In today’s passage we have an incredible encounter between God and Moses. It starts off in chapter three, where God calls Moses out of the famous burning bush. God says to Moses, “I have seen the suffering of my people in Egypt. I have heard their cry for help, and I am going to liberate them.” He talks about how he will send the people to a new land, “full of milk and honey” (that’s where that great phrase comes from) and then he turns to Moses and says, “I am sending you to the pharaoh.”
This was an incredible moment of indecision for Moses. It was a brilliant encounter between God and someone with great concerns about his ability to carry out his assigned role. As I’ve gone through this passage, I have read what I call four and a half excuses that Moses gave. I say four and a half, because one of them sort of blends into another. Some scholars have said there were five, some said there were four. I'm going with four and a half, and you’ll see why in a moment. In this encounter, we have a person who is frightened, feeling insecure and wondering whether he can do what God is calling him to do. He’s looked at the things he has done, his abilities, and successes, and questions God. In this questioning is a powerful statement about who we really are, and who Moses really was.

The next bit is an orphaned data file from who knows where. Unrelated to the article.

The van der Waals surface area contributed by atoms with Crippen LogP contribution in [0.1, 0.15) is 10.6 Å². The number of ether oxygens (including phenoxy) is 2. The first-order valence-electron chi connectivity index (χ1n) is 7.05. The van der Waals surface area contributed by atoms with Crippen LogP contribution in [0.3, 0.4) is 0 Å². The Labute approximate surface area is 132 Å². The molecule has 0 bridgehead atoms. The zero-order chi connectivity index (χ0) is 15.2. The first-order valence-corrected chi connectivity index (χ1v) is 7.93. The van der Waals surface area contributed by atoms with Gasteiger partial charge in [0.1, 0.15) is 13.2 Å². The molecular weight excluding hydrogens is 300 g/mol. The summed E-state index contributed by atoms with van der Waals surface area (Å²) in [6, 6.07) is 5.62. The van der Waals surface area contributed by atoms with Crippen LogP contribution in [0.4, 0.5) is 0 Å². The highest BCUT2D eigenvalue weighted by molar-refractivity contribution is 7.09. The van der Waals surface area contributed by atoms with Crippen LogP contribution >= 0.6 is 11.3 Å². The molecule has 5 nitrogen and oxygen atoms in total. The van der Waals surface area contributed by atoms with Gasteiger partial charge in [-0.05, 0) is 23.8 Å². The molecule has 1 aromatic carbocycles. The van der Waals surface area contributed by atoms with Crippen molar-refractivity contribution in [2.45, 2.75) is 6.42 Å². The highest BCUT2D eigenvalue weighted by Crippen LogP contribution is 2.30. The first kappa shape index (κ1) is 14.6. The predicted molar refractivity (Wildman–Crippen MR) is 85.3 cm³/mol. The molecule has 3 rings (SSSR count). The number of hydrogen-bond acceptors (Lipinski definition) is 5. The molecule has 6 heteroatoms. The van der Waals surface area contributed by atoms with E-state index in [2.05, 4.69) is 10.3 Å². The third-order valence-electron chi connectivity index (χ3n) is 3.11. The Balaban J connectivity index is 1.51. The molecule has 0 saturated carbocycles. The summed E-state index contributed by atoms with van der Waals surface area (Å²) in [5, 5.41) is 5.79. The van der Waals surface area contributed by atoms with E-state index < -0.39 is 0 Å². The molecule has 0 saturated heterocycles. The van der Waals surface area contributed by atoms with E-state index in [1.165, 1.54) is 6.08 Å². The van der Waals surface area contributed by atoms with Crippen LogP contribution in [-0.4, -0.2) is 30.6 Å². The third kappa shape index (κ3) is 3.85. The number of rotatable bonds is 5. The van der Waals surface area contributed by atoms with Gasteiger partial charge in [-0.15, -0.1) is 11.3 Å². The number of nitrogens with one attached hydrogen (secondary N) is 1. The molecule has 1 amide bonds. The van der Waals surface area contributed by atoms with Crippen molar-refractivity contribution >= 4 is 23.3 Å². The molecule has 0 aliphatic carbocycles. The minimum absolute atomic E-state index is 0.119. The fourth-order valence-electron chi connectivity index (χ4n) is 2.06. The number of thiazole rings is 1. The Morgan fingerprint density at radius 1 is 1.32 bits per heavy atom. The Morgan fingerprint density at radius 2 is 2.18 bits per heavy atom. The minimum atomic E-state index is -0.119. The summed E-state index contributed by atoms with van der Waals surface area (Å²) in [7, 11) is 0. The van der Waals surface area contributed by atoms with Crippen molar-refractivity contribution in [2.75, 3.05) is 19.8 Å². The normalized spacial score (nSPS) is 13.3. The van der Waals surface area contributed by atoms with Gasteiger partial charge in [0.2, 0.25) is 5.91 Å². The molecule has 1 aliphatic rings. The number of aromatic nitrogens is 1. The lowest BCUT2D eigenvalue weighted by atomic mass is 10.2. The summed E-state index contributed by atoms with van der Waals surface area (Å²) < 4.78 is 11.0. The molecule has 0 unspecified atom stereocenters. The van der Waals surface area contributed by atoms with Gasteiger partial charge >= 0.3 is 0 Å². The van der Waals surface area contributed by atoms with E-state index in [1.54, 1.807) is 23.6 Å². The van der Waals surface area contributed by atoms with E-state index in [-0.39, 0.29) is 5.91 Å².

The first of these excuses goes right to the heart of things and he says to God, “Who am I?” In other words, what credentials do I possess to be able to do these marvellous things: To go to the pharaoh, set the people free, speak on their behalf? He looks at what is the inevitability of a needed exodus, of getting the people out of Egypt. He looks at himself and wonders, who am I to do this? He is full of self-doubt, and fear. He’s questioning “God, are you kidding me? You want me to go to the pharaoh?” Moses was defining himself based on the things that he had done, and not on what God wanted him to do.
I think many of us feel the same way at the moment. Many people are questioning themselves and saying, “who am I?” in the midst of this pandemic. I think a lot of the anxiety that people are faced with, is because they often can't do the things that they normally do. Because of that they are questioning their very existence.